Candida Esophagitis Associated With Mycophenolate Mofetil Treatment of Atopic Dermatitis

October 2016 | Volume 15 | Issue 10 | Case Report | 1267 | Copyright © 2016

Anna Kurayev MD and Alice B. Gottlieb MD PhD

Tufts Medical Center, Boston, MA

Abstract

OBJECTIVE: To describe a case in which a patient developed Candida esophagitis (CE) after treatment of atopic dermatitis (AD) with mycophenolate mofetil (MMF) for 22 months. CASE SUMMARY: A 59-year-old Caucasian female with long-standing history of AD successfully treated with MMF presented to the dermatology clinic for follow-up appointment with 3 months’ history of projectile vomiting, choking, and trouble swallowing. Patient underwent esophagogastroduodenoscopy (EGD) that demonstrated whitish plaques in esophagus consistent with CE, which was confirmed by biopsy and cytology. DISCUSSION AND CONCLUSION: MMF is a lymphocyte selective immunosuppressive agent that has demonstrated very good therapeutic effects against cutaneous inflammatory skin disease and proved to have good efficacy and bioavailability. Generally, MMF is a safe medication with relatively low side effects. There are no case reports to date that describe CE in patients treated with MMF. Clinicians should be aware of this rare complication to enable timely intervention and treatment.

J Drugs Dermatol. 2016;15(10):1267-1269.

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INTRODUCTION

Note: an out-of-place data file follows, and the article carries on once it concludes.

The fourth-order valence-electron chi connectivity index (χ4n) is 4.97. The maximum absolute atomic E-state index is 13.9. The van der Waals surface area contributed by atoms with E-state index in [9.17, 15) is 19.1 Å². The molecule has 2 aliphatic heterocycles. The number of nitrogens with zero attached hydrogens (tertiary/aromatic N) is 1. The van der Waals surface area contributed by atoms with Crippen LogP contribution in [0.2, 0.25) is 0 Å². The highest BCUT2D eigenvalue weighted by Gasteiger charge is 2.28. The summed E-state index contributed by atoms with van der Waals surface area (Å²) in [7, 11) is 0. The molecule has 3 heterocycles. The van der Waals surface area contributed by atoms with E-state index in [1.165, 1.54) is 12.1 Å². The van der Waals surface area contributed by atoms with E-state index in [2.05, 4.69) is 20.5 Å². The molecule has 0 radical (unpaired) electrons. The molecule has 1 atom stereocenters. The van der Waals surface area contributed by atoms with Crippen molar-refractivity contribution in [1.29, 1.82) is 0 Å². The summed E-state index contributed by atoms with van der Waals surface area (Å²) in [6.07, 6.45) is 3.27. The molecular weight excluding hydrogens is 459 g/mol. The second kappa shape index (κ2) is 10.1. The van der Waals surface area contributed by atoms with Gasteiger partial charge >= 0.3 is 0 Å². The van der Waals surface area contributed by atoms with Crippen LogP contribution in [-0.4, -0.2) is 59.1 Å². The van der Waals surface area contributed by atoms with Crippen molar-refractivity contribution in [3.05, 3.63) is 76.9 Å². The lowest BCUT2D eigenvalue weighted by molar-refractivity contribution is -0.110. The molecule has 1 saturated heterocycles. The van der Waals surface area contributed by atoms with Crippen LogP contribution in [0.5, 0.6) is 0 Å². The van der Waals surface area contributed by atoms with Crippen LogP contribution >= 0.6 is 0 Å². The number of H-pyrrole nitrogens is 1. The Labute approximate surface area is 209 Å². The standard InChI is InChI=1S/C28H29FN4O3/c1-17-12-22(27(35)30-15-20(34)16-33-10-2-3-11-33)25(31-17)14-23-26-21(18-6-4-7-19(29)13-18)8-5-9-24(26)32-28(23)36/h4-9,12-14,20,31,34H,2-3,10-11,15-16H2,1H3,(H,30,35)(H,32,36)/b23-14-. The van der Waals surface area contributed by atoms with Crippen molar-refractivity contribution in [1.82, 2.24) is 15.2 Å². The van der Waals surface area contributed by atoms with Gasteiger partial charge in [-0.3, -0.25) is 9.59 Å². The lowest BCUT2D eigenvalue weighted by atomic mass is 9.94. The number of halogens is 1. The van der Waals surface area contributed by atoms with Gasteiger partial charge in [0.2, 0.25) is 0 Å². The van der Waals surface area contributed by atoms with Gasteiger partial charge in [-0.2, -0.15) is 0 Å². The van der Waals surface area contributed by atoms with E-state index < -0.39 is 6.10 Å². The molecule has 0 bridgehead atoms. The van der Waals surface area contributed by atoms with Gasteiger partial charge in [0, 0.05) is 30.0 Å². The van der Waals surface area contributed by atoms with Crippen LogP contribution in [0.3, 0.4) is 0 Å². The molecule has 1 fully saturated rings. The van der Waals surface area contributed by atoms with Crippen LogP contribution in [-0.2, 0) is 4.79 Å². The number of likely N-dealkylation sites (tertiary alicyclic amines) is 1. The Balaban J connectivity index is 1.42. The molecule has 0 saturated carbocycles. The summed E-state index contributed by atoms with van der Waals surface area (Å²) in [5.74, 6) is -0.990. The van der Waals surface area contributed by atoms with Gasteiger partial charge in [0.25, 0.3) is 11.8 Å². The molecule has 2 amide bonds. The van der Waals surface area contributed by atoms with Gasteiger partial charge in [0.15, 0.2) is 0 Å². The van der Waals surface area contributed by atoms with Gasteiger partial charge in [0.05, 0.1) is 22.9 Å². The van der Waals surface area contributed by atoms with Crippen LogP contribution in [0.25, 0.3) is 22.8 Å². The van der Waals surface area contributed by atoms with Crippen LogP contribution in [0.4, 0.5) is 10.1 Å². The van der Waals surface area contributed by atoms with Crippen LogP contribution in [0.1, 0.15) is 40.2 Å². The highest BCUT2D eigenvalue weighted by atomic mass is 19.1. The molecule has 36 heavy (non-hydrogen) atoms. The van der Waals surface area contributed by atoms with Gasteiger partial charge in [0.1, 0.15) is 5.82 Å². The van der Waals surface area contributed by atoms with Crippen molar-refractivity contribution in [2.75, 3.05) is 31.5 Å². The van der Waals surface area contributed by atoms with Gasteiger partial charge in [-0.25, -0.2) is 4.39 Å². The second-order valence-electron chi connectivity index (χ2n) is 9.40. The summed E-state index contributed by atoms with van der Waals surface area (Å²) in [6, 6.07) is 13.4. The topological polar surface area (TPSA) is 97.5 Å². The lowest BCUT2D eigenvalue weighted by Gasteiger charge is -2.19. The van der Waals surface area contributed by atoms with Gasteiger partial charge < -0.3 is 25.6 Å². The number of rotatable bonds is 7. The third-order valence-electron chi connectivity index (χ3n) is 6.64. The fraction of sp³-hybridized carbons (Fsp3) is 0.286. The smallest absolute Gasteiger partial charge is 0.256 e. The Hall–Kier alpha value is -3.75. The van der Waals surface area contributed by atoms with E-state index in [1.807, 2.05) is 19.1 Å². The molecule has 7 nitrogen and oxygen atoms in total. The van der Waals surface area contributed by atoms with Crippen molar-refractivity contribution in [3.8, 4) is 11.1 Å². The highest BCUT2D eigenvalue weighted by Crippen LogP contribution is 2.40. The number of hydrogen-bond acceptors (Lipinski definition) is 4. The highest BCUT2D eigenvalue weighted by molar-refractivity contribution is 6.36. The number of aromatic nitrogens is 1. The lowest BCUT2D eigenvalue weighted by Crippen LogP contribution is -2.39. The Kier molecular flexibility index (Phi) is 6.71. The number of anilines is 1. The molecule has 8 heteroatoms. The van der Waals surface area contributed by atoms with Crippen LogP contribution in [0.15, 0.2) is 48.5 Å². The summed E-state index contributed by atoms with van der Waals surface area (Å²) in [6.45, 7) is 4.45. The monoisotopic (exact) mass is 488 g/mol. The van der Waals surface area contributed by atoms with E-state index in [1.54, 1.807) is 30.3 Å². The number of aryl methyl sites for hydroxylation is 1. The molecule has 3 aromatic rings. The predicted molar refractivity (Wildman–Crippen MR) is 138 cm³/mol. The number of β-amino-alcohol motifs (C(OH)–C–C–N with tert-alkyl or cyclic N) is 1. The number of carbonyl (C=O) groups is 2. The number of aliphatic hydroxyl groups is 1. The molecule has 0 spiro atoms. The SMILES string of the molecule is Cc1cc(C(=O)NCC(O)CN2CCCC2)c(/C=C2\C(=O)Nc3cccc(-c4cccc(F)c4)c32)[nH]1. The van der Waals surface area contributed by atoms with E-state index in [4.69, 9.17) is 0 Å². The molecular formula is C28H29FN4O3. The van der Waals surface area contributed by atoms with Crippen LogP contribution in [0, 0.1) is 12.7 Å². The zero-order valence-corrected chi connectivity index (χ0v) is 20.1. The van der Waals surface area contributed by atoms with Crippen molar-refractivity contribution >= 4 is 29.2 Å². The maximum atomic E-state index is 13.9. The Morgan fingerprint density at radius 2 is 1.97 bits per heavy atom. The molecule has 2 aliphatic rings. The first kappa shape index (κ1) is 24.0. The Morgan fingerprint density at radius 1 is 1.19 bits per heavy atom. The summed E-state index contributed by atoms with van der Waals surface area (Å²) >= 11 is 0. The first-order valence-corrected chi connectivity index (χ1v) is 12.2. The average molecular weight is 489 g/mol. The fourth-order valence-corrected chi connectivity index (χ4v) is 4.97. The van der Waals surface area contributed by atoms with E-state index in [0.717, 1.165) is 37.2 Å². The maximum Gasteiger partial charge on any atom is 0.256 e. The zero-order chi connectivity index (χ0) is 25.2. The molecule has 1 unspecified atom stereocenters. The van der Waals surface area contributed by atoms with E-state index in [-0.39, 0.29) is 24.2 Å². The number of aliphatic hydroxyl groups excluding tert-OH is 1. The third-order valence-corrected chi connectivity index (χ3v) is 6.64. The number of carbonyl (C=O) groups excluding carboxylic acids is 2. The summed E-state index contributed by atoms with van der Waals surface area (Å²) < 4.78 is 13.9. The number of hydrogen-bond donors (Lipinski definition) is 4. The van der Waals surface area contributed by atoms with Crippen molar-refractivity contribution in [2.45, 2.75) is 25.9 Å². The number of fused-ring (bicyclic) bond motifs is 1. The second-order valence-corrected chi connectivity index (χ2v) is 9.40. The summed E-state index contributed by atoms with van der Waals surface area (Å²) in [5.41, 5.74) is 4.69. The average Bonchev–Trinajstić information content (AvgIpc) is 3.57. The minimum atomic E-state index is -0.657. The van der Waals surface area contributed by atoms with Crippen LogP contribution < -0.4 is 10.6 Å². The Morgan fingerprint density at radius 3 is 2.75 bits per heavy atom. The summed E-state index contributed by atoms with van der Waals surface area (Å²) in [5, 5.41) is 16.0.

Atopic dermatitis (AD) is a chronic, inflammatory skin disorder characterized by dryness, pruritus, erythema, oozing, crusting, and lichenification.The therapy for AD is aimed to eliminate symptoms, reduce the frequency and severity of flares, and prevent further exacerbations. Standard modalities for treatment of mild or moderate disease concentrated on use of topical therapies for inflammation, moisturization of the skin, and elimination of exacerbating factors.1 Management of severe, refractory AD requires phototherapy, systemic corticosteroids, immunosuppressive agents, or biologic medications.Mycophenolate mofetil (MMF) is a well-tolerated immunosuppressive agent that provides a cytostatic effect on lymphocytes by inhibiting de novo purine synthesis in T and B cells, suppresses antibody formation, and decreases recruitment and adhesion of lymphocytes to endothelial cells.2,14 The medication has been approved and broadly used in the transplant field, and also proved to be a highly effective drug in off-label treatment for a variety of cutaneous inflammatory diseases.3Given its proven bioavailability, efficacy, and favorable side effect profile, MMF is also often used as corticosteroid-sparing agent to avoid undesirable adverse effects from chronic steroid use. It also has been shown to be a good therapeutic choice for the treatment of refractory inflammatory skin diseases in cases with failed responses to other medical treatment regimens or for patients who are intolerant to other treatment modalities because of enzyme insufficiency, concomitant disease, or severe adverse reactions.MMF is generally considered a safe medication with a low toxicity profile and is rarely associated with serious adverse effects. The most common adverse effects are gastrointestinal (GI) symptoms. Patients mostly complain of nausea, vomiting, diarrhea, constipation, anorexia, and abdominal pain, which are rarely severe enough to discontinue therapy.4-6 Uncommon GI side effects such as oral ulcers, esophagitis, gastritis, duodenitis, ischemic colitis, and GI hemorrhage have a dose-dependent effect and are reversible with dose reduction.7-10As with any potent immunosuppression, an elevated incidence of opportunistic infections has been reported, especially in patients receiving 2 g to 3 g of MMF daily.11,12 There has been an increased incidence of herpes simplex, herpes zoster, cytomegalovirus, candidiasis, cryptococcosis, aspergillosis, mucormycosis, and pneumocystis carinii pneumonia.13 The most frequently reported Candida infection was mucocutaneous candidiasis.We present a patient who developed CE 22 months after starting treatment with MMF for AD. This case highlights the development of CE in an HIV-negative patient without clinical or laboratory evidence for immunosuppression as a side effect of therapy with MMF.CASE REPORTA 59-year-old Caucasian female with a medical history of hypercholesterolemia, depression, seborrheic keratosis,

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